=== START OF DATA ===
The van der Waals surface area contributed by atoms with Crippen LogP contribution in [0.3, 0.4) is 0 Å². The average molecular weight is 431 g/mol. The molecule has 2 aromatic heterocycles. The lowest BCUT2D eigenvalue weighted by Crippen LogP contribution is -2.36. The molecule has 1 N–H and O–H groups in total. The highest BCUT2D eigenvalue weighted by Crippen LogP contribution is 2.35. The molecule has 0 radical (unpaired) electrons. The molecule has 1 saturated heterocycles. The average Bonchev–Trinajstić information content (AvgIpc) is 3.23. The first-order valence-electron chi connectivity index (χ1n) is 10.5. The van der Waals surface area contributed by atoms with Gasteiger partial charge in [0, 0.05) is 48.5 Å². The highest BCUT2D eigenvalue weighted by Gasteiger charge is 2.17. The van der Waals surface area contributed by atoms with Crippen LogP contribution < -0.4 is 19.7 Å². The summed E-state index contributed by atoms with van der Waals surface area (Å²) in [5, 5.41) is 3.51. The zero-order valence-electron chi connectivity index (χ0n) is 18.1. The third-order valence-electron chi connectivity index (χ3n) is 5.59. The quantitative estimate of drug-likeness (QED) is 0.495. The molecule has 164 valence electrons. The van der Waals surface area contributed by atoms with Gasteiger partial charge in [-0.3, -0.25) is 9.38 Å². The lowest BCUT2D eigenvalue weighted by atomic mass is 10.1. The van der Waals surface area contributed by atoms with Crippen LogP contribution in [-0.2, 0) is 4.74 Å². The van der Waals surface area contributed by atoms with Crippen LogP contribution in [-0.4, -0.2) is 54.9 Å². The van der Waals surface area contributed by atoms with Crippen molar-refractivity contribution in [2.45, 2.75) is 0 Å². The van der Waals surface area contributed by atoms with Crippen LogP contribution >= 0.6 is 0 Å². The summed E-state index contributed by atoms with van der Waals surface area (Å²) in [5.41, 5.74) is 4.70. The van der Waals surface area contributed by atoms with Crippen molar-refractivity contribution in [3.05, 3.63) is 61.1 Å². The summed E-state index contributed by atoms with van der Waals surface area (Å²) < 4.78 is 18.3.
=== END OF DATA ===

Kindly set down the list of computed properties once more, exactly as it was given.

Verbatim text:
The van der Waals surface area contributed by atoms with Crippen LogP contribution in [0.3, 0.4) is 0 Å². The average molecular weight is 431 g/mol. The molecule has 2 aromatic heterocycles. The lowest BCUT2D eigenvalue weighted by Crippen LogP contribution is -2.36. The molecule has 1 N–H and O–H groups in total. The highest BCUT2D eigenvalue weighted by Crippen LogP contribution is 2.35. The molecule has 0 radical (unpaired) electrons. The molecule has 1 saturated heterocycles. The average Bonchev–Trinajstić information content (AvgIpc) is 3.23. The first-order valence-electron chi connectivity index (χ1n) is 10.5. The van der Waals surface area contributed by atoms with Gasteiger partial charge in [0, 0.05) is 48.5 Å². The highest BCUT2D eigenvalue weighted by Gasteiger charge is 2.17. The van der Waals surface area contributed by atoms with Crippen LogP contribution < -0.4 is 19.7 Å². The summed E-state index contributed by atoms with van der Waals surface area (Å²) in [5, 5.41) is 3.51. The zero-order valence-electron chi connectivity index (χ0n) is 18.1. The third-order valence-electron chi connectivity index (χ3n) is 5.59. The quantitative estimate of drug-likeness (QED) is 0.495. The molecule has 164 valence electrons. The van der Waals surface area contributed by atoms with Gasteiger partial charge in [-0.3, -0.25) is 9.38 Å². The lowest BCUT2D eigenvalue weighted by atomic mass is 10.1. The van der Waals surface area contributed by atoms with Crippen LogP contribution in [-0.2, 0) is 4.74 Å². The van der Waals surface area contributed by atoms with Crippen LogP contribution in [-0.4, -0.2) is 54.9 Å². The van der Waals surface area contributed by atoms with Crippen molar-refractivity contribution in [2.45, 2.75) is 0 Å². The van der Waals surface area contributed by atoms with Crippen LogP contribution >= 0.6 is 0 Å². The summed E-state index contributed by atoms with van der Waals surface area (Å²) in [5.41, 5.74) is 4.70. The van der Waals surface area contributed by atoms with Crippen molar-refractivity contribution in [3.05, 3.63) is 61.1 Å². The summed E-state index contributed by atoms with van der Waals surface area (Å²) < 4.78 is 18.3.